PHP provides eight types of values, or data types. Four are scalar (single-value) types: integers, floating-point numbers, strings, and Booleans. Two are compound (collection) types: arrays and objects. The remaining two are special types: resource and NULL. Numbers, Booleans, resources, and NULL are discussed in full here, while strings, arrays, and objects are big enough topics that they get their own chapters (Chapters 4, 5, and 6).

Integers are whole numbers, such as 1, 12, and 256. The range of acceptable values varies according to the details of your platform but typically extends from −2,147,483,648 to +2,147,483,647. Specifically, the range is equivalent to the range of the long data type of your C compiler. Unfortunately, the C standard doesn’t specify what range that long type should have, so on some systems you might see a different integer range.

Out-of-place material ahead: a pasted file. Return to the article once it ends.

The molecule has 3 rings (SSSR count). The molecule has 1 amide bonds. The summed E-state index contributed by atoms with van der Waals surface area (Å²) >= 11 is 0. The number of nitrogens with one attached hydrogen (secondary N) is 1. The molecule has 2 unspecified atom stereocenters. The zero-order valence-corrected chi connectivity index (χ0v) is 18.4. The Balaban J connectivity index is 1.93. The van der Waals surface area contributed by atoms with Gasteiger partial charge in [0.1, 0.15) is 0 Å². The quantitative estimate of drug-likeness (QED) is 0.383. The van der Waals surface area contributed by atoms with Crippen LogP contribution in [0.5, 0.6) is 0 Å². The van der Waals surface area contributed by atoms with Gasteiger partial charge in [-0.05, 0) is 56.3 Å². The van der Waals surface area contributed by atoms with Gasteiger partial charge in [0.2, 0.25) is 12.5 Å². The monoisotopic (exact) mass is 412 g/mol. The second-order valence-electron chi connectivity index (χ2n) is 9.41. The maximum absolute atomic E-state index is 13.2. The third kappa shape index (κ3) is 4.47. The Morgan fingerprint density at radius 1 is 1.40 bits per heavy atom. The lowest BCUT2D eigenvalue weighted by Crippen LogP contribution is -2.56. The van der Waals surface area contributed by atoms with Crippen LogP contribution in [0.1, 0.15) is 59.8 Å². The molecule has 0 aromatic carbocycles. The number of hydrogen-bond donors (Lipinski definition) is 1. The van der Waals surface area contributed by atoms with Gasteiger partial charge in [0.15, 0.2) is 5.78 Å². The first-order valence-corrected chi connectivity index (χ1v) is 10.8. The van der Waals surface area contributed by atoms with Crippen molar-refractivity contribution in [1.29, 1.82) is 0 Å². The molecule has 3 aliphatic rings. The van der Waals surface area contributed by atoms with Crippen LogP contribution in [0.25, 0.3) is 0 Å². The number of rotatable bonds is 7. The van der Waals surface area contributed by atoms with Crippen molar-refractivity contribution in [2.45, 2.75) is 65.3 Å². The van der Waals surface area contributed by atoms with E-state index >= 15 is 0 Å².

Integer literals can be written in decimal, octal, or
hexadecimal. Decimal values are represented by a sequence of digits,
without leading zeros. The sequence may begin with a plus (`+`

) or minus (`−`

) sign. If there is no sign, positive is
assumed. Examples of decimal integers include the following:

1998 −641 +33

Octal numbers consist of a leading `0`

and a sequence of digits from 0 to 7. Like
decimal numbers, octal numbers can be prefixed with a plus or minus.
Here are some example octal values and their equivalent decimal
values:

0755 // decimal 493 +010 // decimal 8

Hexadecimal values begin with `0x`

, followed by a ...

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